Hair-Brained will be a section of devoted to horsehair lines and to a lesser extent, horsehair-bodied flies. Please do not forget the hyphen - otherwise you might end up at beauty salon or barbershop sites. Careful, they might be clip joints.

backlit horsehair2Fishing with a Horsehair Line

My interest in horsehair lines is older than my interest in tenkara. Actually, searching for information on horsehair lines is what led me to tenkara, and a fair amount of my Horsehair Lines page was written in 2010, within just a few months of starting the website. I suspect many anglers would view my interest (obsession?) with fishing a horsehair line as hair-brained. Thus the name.

It all started with a fly. A North Country Spider. I don't remember the pattern, but I do remember the elegant simplicity. At the time, it was the most beautiful fly I had ever seen. I wanted to learn all I could about it - how to tie it and how to fish it. It didn't take long to realize there's a lot more information about how to tie North Country Spiders than there is about how to fish them. That's especially true with respect to how they were fished way back when they were first developed.

My research started with The Treatysse of Fysshynge Wyth an Angle, which is generally regarded as the earliest book on fly fishing. After all, if you're going to start, start at the beginning.

Fishing Wth an AngleFysshynge Wyth an Angle

The Treatysse has a fairly detailed section on how to make a horsehair line. I have copied a portion of it below:

"Now must ye make youre lynes in this wyse. Fyrste loke that ye haue an Instrument lyke vnto this fygure portrayed folowynge. Thenne take your heer & kytte of the smalle ende an hondfull large or more/ For it is neyther stronge nor yet sure. Thenne torne the toppe to the taylle eue ryche ylyke moche. And departe it in to thre partyes."

It goes on from there, but you get the drift.

Treatise hair winderInstrument for Wyndinge Heer

After tying horsehair lines for over a dozen years now, I think I finally understand how that instrument works!

Somewhere there had to be instructions written in new English rather than Olde English. Researching horsehair line on Google eventually led me a Japanese site about tenkara because early tenkara lines were made from horsehair. Eventually I found a site that described in simple terms how to knot the ends of a few hairs together, twist them so they looked a bit like a three-ply rope and would stay together, and knot the other ends so they wouldn't come apart.

That section of line, the length of one horsehair (less a bit off each end for the knot and tag ends), is called a "snood." Tying snoods together forms a line long enough to fish with. Varying the number of hairs in each snood gives you a tapered line.

Well, it didn't take me long to buy some horsehair, tie up a line and give it a go. The first line I made, based on the number of snoods and number of hairs per snood specified on one of the Japanese websites, cast like a bullet! Wow! I actually had to make a second line with fewer hairs to get a line that was comparable in weight and performance to a modern tenkara line.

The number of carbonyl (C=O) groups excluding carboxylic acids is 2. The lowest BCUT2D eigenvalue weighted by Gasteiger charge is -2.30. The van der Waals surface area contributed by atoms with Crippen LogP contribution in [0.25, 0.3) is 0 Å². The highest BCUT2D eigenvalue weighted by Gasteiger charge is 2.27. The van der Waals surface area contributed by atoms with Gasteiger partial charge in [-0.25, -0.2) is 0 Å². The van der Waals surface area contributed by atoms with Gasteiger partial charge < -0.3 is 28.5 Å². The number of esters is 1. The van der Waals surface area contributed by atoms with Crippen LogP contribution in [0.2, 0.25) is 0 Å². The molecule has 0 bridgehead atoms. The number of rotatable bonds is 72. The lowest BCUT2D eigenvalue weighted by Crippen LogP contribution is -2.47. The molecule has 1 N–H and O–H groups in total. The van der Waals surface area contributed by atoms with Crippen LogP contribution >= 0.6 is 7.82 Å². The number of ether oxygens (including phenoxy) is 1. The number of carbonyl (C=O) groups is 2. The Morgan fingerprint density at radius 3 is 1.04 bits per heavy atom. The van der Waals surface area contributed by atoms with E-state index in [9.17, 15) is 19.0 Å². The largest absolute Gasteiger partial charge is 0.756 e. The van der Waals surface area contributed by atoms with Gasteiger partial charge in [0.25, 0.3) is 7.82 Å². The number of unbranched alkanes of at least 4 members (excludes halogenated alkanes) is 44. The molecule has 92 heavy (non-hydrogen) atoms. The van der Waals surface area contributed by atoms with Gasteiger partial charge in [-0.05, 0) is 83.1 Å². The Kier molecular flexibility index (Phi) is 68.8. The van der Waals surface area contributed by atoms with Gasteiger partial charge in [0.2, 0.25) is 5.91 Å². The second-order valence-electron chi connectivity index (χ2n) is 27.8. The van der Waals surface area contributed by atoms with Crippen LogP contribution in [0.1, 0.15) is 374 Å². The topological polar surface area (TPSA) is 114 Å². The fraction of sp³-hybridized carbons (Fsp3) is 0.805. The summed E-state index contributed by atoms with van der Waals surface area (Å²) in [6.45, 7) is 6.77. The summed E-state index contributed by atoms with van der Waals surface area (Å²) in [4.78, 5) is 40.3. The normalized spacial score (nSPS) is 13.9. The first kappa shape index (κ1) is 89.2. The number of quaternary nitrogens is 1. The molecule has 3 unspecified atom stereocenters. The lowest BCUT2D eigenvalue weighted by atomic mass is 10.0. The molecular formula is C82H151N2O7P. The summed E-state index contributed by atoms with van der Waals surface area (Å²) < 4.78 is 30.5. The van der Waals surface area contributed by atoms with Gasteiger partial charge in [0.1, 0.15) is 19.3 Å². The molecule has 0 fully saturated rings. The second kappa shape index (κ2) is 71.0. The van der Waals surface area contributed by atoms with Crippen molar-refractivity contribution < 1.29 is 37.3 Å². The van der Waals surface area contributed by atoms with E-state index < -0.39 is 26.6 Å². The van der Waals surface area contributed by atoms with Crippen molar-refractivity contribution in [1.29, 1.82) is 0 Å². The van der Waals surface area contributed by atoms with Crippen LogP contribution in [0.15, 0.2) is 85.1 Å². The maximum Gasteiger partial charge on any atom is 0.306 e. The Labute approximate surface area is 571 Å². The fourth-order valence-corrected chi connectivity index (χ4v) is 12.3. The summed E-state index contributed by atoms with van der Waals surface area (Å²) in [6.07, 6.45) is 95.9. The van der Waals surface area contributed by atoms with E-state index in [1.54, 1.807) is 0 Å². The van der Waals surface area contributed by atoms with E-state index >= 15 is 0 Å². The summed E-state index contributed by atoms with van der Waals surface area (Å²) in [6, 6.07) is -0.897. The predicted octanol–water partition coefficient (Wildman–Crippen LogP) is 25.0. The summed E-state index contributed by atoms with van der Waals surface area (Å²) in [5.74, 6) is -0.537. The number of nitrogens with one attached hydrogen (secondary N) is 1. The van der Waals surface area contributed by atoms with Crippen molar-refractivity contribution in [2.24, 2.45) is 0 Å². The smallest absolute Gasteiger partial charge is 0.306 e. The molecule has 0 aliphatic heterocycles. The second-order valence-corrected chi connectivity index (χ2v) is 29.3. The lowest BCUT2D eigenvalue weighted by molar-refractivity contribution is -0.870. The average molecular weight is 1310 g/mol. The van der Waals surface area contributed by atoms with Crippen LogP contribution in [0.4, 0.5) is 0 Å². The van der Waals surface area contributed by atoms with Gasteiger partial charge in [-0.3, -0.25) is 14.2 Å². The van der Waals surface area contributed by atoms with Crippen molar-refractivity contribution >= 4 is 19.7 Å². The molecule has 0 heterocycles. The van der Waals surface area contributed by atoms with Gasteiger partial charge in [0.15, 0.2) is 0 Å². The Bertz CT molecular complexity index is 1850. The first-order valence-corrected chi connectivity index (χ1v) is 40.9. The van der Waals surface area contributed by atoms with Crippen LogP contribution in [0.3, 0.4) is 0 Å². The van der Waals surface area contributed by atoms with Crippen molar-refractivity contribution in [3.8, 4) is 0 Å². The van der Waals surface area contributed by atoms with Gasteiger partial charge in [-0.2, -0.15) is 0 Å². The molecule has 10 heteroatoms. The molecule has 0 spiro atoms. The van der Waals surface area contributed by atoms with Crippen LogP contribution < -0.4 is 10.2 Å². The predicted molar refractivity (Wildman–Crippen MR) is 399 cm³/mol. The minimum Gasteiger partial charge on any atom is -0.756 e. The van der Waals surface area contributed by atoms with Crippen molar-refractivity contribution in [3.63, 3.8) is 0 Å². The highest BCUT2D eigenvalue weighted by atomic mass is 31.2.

I've been playing around with horsehair tenkara lines ever since. I've also tied a few flies with horsehair as a body material and have done really quite well with them. This section of TenkaraBum will be more about tying and fishing horsehair lines lines than about the horsehair flies, but the flies were too good to omit.

I'm sure I'll write a bit about flies tied in a style that is vaguely reminiscent of North Country Spiders, but there has been so much written about North Country Spiders already, by people who know so much more than I do, that I will probably stick to something somewhat similar and let it go at that. I have too many years as a tenkara angler, and most historical tenkara flies didn't even have names, let alone recipes that called for specific feathers plucked from specific spots on specific birds' wings. Anyway, Pearsall's Gossamer silk thread is no more.

Expect yarn bodies (love yarn bodies). But skinny yarn bodies, really skinny. I remember once going to a presentation given by John Shaner (who truly is an authority on North Country Spiders). At one point he said something like "The bodies are very slim. Don't tie them like this..." and he then showed a slide of a fat-bodied fly that was the spittin' image of a Killer Kebari. Ouch!

Hair-Brained? Guilty as charged. Come on in, the water's fine.

What's next?

Hair-Brained will start out concentrating on horsehair lines, but I suspect in time it will circle back around to the elegantly simple flies of the North Country style and how best to fish them. No greenheart "loop rods" and certainly no modern fly rods and reels, but instead long rods with horsehair lines tied to the rod tip, which David Webster, W. C. Stewart, Isaac Walton, Charles Cotton, and even Dame Juliana herself would recognize as proper.

I'm not sure where this will end up, but one thing I am sure of - it won't be tenkara as it is understood by the Japanese masters or the American purists. I think it'll be fun, though.

TenkaraBum Home > Hair-Brained

“The bitterness of poor quality remains long after the sweetness of low price is forgotten” - Benjamin Franklin

"Be sure in casting, that your fly fall first into the water, for if the line fall first, it scares or frightens the fish..." -
Col. Robert Venables 1662

As age slows my pace, I will become more like the heron.


The hooks are sharp.
The coffee's hot.
The fish are slippery when wet.

Beware of the Dogma

Currently processing orders that were received June 20.

This Just In

Medium Rod Case

Suntech Kurenai II AR (Waiting list signup)

Horsehair Lines

Horsehair Lines

Pesca a Mosca Valsesiana

Small Stream Pesca a Mosca

Horsehair Flies

Horsehair Flies

North Country Spiders

Trip Report 11/29/20

Futsu Kebari

Simple Futsu Kebari